Following his sale of the Windsor property, he built the block of stores on the north side of King street west between Water and Francis streets, in which he subsequently started up a new retail furniture business and which he later turned over to his sons, Harold and Edward Jr. and to Alexander Reinhart. the present owners. The modern funeral home, Lippert and Hunter, is located in this block He opened the Mayfair Hotel, King and Young streets, where the furniture and undertaking business was formerly located, on Sept. 11, 1929. By coincidence, his death occurred exactly on the sixth anniversary of the day on which he received his first hotel guests.

Before opening this hotel, he put on three more storeys over the three old ones, and had the distinction of being the first owner of a six-storey building in Kitchener.

Active in Texas

Mr. Lippert’s enterprise, however, was not confined to Kitchener, but extended far beyond the city and even out of Canada. In addition to owning Toronto and Calgary properties, he opened an entirely new business section in a Texas town. He built the first row of business buildings in the district, had the street widened and other improvements made.

The deceased, in addition to being an enterprising and aggressive business man, was a citizen interested in his home city. Of late years, he was particularly interested in the improvement of municipal government. He fought for lower taxation and easing of the burden on the taxpayer, and it was largely through this activity that the Kitchener Taxpayers’ Association was organized some years ago and that as a result a public forum from which municipal issues could be discussed was provided. He also believed in the necessity of Kitchener getting new industries.

Elected to Council

During the last municipal election held in December, Mr. Lippert was induced by a number of citizens to stand as a candidate for alderman, and he was returned to office.

Mr. Lippert was a staunch Liberal, and during the 1924 provincial election, took the platform in support of the party and local candidate and the Canadian Woodmen. He was a member of St. Mary’s Roman Catholic Church, St. Boniface Society,
Kitchener Daily Record 12 Sep 1935

The Hymmen Family [Hardware business from 1850-1960]

August and Charles Boehmer in the sixties owned a hardware, stove and tinware store at 58 East King Street. In 1874, they began manufacturing paper boxes, after selling the hardware stock to C. E. Moyer and the tinware shop to Peter and Henry Hymmen. Hymmen Bros. first leased quarters in the Canadian block from J. Y. Shantz, and later on in the Germania block. Hardware and plumbing were added to their lines. In 1892, Peter Hymmen bought his brother’s share. In 1906, he opened up West King Street as a business section, erecting a large block at No. 158. Mr. Hymmen was active until shortly before his death in 1930. Prior to his departure, his sons, H. I.. Hymmen and Homer Hymmen, had been their father’s associates and now direct the enterprise. After Henry Hymmen left the firm he was for four years with H. Wolfhard & Co., and then bought C. E. Moyer’s hardware stock. He carried on in the Dunke block until 1900, when he was appointed superintendent of the waterworks. George Potter, who for many years had been with John Fennell & Son, bought Mr. Hymmen’s stock, and is still doing business at the old stand.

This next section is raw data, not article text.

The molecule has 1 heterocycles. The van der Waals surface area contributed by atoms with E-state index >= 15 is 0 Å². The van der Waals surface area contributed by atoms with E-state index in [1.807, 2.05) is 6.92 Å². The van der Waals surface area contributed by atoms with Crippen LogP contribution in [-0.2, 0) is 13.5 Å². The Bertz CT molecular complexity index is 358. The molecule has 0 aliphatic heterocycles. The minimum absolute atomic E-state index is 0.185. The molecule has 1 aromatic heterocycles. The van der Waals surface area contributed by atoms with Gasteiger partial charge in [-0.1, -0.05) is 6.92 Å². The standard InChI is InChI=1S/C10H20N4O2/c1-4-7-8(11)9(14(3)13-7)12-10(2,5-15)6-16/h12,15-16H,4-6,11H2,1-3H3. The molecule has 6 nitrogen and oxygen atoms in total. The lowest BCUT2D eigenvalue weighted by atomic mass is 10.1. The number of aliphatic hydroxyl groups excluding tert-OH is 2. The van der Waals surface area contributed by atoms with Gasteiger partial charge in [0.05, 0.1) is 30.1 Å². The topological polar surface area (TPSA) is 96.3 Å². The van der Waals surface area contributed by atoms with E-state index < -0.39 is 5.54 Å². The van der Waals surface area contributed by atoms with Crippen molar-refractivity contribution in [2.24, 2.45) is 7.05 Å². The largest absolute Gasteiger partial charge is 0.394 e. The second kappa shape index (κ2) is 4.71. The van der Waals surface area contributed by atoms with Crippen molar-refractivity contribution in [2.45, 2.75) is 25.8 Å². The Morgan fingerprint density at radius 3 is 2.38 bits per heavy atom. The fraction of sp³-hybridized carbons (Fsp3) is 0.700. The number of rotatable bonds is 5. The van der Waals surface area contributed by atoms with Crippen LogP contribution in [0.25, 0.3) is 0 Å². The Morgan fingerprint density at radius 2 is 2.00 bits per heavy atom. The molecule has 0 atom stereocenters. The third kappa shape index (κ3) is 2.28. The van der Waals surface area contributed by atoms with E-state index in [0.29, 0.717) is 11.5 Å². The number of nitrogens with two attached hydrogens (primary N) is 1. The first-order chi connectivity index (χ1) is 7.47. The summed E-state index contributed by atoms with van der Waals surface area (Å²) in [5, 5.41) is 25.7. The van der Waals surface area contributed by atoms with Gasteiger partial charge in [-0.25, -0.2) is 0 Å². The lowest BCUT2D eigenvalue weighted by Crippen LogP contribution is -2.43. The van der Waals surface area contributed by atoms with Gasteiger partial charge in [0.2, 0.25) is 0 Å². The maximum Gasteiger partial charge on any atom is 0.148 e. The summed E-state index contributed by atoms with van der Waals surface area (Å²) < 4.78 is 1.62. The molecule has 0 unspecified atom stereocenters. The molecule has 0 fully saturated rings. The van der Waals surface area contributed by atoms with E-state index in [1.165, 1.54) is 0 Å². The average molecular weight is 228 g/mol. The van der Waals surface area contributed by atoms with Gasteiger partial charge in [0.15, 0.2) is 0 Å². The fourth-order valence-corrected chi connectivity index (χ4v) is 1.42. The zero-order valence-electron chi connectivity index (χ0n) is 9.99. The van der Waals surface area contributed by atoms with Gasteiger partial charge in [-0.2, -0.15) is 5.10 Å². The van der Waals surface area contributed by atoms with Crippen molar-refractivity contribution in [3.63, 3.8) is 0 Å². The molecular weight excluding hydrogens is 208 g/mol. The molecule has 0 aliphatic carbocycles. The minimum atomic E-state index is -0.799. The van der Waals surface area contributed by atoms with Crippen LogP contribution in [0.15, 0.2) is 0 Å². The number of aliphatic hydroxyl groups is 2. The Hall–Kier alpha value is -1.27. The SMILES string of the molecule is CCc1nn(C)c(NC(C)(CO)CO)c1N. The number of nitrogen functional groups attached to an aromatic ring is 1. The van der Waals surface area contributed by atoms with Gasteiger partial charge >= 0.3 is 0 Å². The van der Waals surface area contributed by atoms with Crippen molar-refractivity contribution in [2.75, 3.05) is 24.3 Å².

A History of Kitchener, W. V. (Ben) Uttley, Kitchener, Ontario 1937, pg 159


Hymmen Bros. & Chamberlain, Hardware, Stoves, Pumps, etc., King Street – The hardware trade in Berlin is one in which a large amount of capital is invested, and in which employment is furnished to many hands. The goods handled are those in use in all building operations, houses, stores, offices, etc., and consequently the demand is large and the field of operations extensive. Among those actively and prominently engaged in this line of industry is the firm of Messrs. Hymmen Bros. & Chamberlain, whose business has been established for the past six years, Mr. Chamberlain having been admitted a partner last spring. The premises occupied are large and commodious, being 20×124 feet in dimensions, where a large and well assorted stock of hardware, stoves, pumps, tinware, hot-air furnaces, cutlery, etc., etc., is carried in profusion. The firm manufacture their own tinware both from order and for stock. They give employment to 8 competent assistants and skilled workmen, and use one team for the delivery of goods to customers, who come from the town and surrounding sections of country. The business since its inception has been constantly improving and still steadily increases, the volume of business transacted this fall being very large and in advance of former years. All members of the firm are natives to Canada, and imbued with all the business characteristics which have made the country such a successful commercial one. They are held in the highest regard by all who know them.

Industries of Canada Historical and Commercial Sketches Hamilton and Environs 1886


Article now a Bitter pill

Former Mayfair Hotel and Hymmen Hardware in Kitchener’s Centre Block are designated by Kitchener City Council

December 15, 2008

Former Mayfair Hotel and Hymmen Hardware in Kitchener’s Centre Block are designated by Kitchener City Council.
On November 24, a representative of the North Waterloo Region Branch, made a brief presentation to Kitchener City Council in support of Heritage Kitchener’s submission to designate 11 Young Street, the former Mayfair Hotel and 156-158 King Street West (P. Hymmen Hardware). Both buildings have cultural heritage significance. Happily, City Council passed a motion to designate these buildings.

In its statement of cultural heritage value, Heritage Kitchener stated that the exterior condition of both buildings is good. Concerning the former Mayfair Hotel, the report states that the building has an historic association with prominent Kitchener business man Edward Lippert,who in 1905 built a 3 storey structure for his furniture and undertaking business, as well as other buildings in the downtown. Lippert served as a city councilor in the 1930’s. This building is of a Renaissance Revival Style, a relatively common style for commercial buildings of the period; in 1929, three storeys were added in art deco style which was popular in the 1930s. The two styles blend well.